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"Who Is This Jesus?" (Sermon for the First Sunday in Advent, on Matthew 21:1-11) ^ | December 1, 2013 | The Rev. Charles Henrickson

Posted on 11/30/2013 5:03:53 PM PST by Charles Henrickson

“Who Is This Jesus?” (Matthew 21:1-11)

Today is the First Sunday in Advent. As it’s the beginning of Advent, and the word “Advent” means “Coming,” our readings today--particularly the Holy Gospel--focus our attention on the one who will be coming to us at Christmas, namely, the one who comes to us now in every church service, and who will come again on the last day at the end of time. So who is this one who comes to us in these ways? That’s what our text today gets at.

And because today is the First Sunday in Advent, it is also the first Sunday in a whole new church year. The church year begins today. And so our text today works on that level as well, focusing our eyes on the one who is continuing center of every season of the year--indeed, of every week and day--none other than Christ our Lord.

That’s why the Holy Gospel for today is the account of Christ riding into Jerusalem on Palm Sunday. As an Advent reading, it causes us to behold our king who comes to us during this season. And as a reading to kick off the new church year, it works to direct us to the hinge and hub of the entire church year--the hinge and hub of history, really--which is Jesus entering Jerusalem to suffer and die for the sins of the world and to rise again on Easter. Advent, church year--it works both ways.

In this church year, the first in our three-year lectionary cycle, the appointed Gospel featured the most frequently is the Gospel according to St. Matthew. On 38 of these 52 Sundays, the Holy Gospel will come from Matthew. But really, the main question that each of the four gospels--Matthew, Mark, Luke, and John--the main question they all address is the one we hear the crowds ask in today’s reading, and that is, “Who is this?” As we heard in our text: “And when he entered Jerusalem, the whole city was stirred up, saying, ‘Who is this?’”

“Who is this Jesus?” This is the most important question that can ever be asked or answered. It is the question of the ages. Who is this man, Jesus of Nazareth? Where did he come from? What has he done? What is he doing? What will he do? Who is this fellow, and what does he mean for me, for us, for everyone? Just who is he? Yes, this is the most important question you will ever ask or hear the answer to: “Who Is This Jesus?”

We hear some possible answers weaving through our text. One is: “Behold, your king is coming to you.” Another is: “Hosanna to the Son of David! Blessed is he who comes in the name of the Lord!” Or another answer to the question: “This is the prophet Jesus, from Nazareth of Galilee.” Let’s explore these possibilities. What these answers might mean, and what they mean for you--this, I submit, is vitally important for each one of us here today.

Let’s start with “This is the prophet Jesus, from Nazareth of Galilee.” Sounds pretty simple, fairly straightforward. There was this man named Jesus, from a town called Nazareth in the region of Galilee. That’s just basic information, nobody would dispute that. But the people were calling him a “prophet,” and that takes it a step beyond. What does it mean that they would call Jesus a “prophet”?

At a minimum, it means that they recognized that Jesus was a man sent by God. They recognized and realized he was operating with some sort of divine authority. He was preaching, teaching, and his words were hitting home. Jesus had been calling people to repentance, calling out, “Repent, for the kingdom of heaven is at hand.” Jesus had been teaching the true meaning of the Word of God, and doing it with divine wisdom, beyond that of their usual teachers. It says earlier in Matthew: “The crowds were astonished at his teaching, for he was teaching them as one who had authority, and not as their scribes.”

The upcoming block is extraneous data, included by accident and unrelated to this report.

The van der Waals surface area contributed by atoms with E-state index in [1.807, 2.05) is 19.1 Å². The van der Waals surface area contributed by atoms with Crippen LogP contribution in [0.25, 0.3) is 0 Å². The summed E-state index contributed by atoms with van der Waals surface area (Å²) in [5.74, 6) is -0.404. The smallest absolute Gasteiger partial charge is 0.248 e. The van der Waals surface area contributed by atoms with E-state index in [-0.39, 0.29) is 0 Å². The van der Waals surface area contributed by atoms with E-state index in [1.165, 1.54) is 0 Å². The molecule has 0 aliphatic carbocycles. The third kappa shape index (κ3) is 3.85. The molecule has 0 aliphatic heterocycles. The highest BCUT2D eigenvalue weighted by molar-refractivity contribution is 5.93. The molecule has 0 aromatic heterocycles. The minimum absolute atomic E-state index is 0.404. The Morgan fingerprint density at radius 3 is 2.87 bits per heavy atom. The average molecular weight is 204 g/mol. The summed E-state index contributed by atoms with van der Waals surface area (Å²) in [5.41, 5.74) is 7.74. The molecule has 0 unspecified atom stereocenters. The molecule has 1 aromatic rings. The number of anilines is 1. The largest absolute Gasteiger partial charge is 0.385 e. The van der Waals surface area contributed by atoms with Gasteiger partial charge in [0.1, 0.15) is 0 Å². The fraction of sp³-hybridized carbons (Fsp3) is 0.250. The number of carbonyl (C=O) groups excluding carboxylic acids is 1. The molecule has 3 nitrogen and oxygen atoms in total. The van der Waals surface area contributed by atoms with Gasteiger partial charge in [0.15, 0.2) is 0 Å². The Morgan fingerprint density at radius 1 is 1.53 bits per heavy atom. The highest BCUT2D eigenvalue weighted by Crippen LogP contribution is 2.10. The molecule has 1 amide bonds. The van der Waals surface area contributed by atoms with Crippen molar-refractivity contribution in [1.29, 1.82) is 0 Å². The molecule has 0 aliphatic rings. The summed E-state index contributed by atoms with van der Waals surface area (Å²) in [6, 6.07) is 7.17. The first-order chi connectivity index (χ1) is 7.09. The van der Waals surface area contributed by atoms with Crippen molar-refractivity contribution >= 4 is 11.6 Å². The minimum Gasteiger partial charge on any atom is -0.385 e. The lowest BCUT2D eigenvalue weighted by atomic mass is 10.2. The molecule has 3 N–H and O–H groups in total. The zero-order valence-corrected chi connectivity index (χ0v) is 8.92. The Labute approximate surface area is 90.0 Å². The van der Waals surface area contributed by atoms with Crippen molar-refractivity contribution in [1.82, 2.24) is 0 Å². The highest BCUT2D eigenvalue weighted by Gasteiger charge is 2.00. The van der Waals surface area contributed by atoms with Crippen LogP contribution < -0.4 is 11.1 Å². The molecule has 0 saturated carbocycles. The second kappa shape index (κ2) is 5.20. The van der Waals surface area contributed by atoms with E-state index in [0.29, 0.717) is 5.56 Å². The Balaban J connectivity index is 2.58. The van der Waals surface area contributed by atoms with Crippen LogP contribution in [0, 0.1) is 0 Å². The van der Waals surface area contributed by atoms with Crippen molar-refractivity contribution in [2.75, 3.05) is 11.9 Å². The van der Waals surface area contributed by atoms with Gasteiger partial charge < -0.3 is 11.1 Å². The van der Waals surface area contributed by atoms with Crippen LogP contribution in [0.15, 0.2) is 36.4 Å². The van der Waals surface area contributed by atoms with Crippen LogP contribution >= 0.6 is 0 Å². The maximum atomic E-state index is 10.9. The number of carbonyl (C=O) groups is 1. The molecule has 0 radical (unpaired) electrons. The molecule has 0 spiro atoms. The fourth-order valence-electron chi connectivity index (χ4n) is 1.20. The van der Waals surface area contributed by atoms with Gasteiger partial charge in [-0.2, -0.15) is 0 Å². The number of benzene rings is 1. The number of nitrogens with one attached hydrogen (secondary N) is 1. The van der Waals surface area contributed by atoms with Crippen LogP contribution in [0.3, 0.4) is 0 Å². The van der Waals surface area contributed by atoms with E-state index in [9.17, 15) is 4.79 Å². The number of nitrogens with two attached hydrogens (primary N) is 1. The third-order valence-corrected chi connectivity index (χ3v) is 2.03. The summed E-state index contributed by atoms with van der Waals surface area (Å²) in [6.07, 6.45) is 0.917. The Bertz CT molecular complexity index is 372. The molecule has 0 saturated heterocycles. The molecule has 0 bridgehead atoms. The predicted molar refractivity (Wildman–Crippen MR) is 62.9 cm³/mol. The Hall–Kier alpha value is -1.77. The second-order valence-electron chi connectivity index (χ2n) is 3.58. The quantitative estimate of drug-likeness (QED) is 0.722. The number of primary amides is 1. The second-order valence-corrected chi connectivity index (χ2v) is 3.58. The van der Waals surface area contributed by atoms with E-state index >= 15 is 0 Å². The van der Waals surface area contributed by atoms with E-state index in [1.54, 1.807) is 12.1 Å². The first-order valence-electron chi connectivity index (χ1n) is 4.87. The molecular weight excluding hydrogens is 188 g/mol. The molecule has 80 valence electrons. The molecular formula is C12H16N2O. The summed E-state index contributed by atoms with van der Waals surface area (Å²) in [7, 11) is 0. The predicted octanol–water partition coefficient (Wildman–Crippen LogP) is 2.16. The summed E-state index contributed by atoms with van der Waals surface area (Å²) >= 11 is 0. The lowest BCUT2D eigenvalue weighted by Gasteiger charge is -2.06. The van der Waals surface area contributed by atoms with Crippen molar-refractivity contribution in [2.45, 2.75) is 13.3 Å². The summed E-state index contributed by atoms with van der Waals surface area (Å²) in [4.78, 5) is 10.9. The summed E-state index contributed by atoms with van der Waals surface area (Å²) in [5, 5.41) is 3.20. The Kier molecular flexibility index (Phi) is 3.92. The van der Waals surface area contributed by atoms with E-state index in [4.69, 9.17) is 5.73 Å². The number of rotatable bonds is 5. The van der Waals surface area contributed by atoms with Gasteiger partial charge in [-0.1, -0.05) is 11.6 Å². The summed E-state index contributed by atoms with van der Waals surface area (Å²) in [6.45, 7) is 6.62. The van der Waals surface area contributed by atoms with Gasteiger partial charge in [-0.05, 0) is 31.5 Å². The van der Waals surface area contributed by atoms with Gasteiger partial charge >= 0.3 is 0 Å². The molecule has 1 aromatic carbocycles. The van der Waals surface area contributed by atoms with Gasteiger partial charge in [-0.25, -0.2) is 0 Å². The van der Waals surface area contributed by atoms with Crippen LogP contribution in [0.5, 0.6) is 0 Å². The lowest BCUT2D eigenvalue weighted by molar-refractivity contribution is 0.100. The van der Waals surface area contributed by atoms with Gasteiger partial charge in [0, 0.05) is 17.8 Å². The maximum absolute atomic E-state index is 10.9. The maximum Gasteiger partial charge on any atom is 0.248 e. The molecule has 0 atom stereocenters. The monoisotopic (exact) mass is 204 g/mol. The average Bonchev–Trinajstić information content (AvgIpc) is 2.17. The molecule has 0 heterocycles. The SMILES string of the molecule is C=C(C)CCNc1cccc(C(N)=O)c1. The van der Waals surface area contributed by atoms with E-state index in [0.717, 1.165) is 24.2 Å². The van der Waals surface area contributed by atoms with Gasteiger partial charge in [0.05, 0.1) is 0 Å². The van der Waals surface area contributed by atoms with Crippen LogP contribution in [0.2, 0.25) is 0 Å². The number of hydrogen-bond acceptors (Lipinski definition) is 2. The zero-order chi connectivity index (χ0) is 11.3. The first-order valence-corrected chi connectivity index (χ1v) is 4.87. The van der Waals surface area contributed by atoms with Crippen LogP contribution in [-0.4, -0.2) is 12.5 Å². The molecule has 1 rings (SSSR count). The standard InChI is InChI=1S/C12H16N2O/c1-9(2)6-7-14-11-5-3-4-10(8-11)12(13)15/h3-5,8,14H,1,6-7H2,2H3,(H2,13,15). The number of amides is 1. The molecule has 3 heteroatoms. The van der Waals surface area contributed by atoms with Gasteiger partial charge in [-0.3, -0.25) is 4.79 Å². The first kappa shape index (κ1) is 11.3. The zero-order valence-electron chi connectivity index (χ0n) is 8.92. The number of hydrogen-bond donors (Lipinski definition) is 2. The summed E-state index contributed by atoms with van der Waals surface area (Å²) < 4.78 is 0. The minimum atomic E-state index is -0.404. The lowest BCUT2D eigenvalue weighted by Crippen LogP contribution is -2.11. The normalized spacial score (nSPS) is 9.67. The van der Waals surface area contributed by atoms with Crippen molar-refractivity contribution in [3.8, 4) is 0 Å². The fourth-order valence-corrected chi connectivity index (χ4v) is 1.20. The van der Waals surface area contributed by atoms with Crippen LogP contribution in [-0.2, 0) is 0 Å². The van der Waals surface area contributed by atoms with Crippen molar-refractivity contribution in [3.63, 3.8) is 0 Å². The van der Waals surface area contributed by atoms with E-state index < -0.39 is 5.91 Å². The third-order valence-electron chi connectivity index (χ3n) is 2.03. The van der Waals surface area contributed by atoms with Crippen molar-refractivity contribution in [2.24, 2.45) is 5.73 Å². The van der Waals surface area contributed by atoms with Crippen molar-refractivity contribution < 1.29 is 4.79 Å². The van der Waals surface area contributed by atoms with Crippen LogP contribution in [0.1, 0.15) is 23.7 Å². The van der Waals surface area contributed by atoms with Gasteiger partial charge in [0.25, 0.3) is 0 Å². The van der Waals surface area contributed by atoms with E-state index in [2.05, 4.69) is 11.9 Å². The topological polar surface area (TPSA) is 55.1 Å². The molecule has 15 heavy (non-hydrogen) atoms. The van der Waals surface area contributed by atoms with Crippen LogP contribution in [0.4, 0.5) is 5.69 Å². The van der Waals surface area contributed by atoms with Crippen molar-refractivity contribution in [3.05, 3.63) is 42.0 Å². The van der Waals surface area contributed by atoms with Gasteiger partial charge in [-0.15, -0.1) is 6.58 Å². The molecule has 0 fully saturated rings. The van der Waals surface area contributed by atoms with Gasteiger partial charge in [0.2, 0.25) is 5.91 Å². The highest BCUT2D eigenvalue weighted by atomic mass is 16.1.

Jesus had been doing the works of a prophet, exercising divine power, doing miracles, signs and wonders: healing the sick, casting out demons, calming storms, multiplying loaves and fishes, even raising the dead. This was no ordinary man. God was with him, there was no doubt. It was almost like . . . God was with us, in the person of this man Jesus. “Immanuel,” “God with us.” . . . That’s getting at it, isn’t it? Who is this man?

Well, the people of Jerusalem at least are able to say that he is a prophet. But that may be low-balling him. Earlier Jesus had asked his disciples, “Who do people say that the Son of Man is?” In other words, “Who do men say that I am?” And they reported what they had been hearing: “Some say John the Baptist, others say Elijah, and others Jeremiah, or one of the prophets.” And you could understand how people might get those ideas. There were aspects to Jesus’ ministry that were like those of the great prophets of the past. But there was more. “Prophet” is good, but don’t stop there. And so Jesus asked his disciples what they thought: “But who do you say that I am?” And Peter piped up: “You are the Christ, the Son of the living God.” Now we’re getting somewhere! Very good, Peter!

And that leads us to another answer to our question that we hear the crowds applying to Jesus: “Hosanna to the Son of David! Blessed is he who comes in the name of the Lord! Hosanna in the highest!” Now we’ve got the term, “the Son of David.” This is adding another layer to our understanding of who Jesus is. “The Son of David” is a reference back to the great king of Israel from centuries before: King David, who reigned in Jerusalem around 1000 B.C. King David was told that one of his sons would reign after him, in a way that would be greater than any king ever. This son of David, a descendant, would have an everlasting kingdom and usher in an age of blessing unsurpassed in the annals of history. And so this was the prophecy of a Messiah, a Christ, an anointed great king to come.

Thus when the crowds welcome Jesus into Jerusalem with cries of “Hosanna to the Son of David!” this is the one they are meaning. They are acclaiming Jesus as the Christ, the promised Messiah to come. “Come, Jesus, take up your throne! Save us from our enemies! Reign over us as king, and bring us those glorious blessings!”

Well, although the crowds are right as far as recognizing Jesus as the Christ, the Son of David, it seems they don’t quite get how it is that he is going to usher in his kingdom, and what shape that will take. If they’re thinking just in economic, military, political terms--if that’s the kind of king they’re hoping Jesus will be, driving out the Romans, putting bread on the table and a chicken in every pot, because, after all, we’re God’s chosen people--well, then they’re missing the point. They’ve got the wrong king, and the wrong Jesus.